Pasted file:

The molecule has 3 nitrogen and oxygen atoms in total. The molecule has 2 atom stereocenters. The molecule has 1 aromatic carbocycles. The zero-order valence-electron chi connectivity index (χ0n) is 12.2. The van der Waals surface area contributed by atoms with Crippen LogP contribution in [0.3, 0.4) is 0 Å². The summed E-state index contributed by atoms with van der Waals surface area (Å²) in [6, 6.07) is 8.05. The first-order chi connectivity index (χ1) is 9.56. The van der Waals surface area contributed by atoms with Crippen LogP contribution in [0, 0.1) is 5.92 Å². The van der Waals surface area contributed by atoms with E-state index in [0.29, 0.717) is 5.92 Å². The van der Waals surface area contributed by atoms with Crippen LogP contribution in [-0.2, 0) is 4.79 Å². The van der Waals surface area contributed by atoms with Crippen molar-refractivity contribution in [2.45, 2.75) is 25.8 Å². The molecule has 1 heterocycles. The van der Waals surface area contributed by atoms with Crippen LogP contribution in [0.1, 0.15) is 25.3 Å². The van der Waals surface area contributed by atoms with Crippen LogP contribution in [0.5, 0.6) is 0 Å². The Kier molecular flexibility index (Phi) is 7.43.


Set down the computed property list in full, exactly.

The molecule has 3 nitrogen and oxygen atoms in total. The molecule has 2 atom stereocenters. The molecule has 1 aromatic carbocycles. The zero-order valence-electron chi connectivity index (χ0n) is 12.2. The van der Waals surface area contributed by atoms with Crippen LogP contribution in [0.3, 0.4) is 0 Å². The summed E-state index contributed by atoms with van der Waals surface area (Å²) in [6, 6.07) is 8.05. The first-order chi connectivity index (χ1) is 9.56. The van der Waals surface area contributed by atoms with Crippen LogP contribution in [0, 0.1) is 5.92 Å². The van der Waals surface area contributed by atoms with E-state index in [0.29, 0.717) is 5.92 Å². The van der Waals surface area contributed by atoms with Crippen LogP contribution in [-0.2, 0) is 4.79 Å². The van der Waals surface area contributed by atoms with Crippen molar-refractivity contribution in [2.45, 2.75) is 25.8 Å². The molecule has 1 heterocycles. The van der Waals surface area contributed by atoms with Crippen LogP contribution in [0.1, 0.15) is 25.3 Å². The van der Waals surface area contributed by atoms with Crippen LogP contribution in [0.5, 0.6) is 0 Å². The Kier molecular flexibility index (Phi) is 7.43.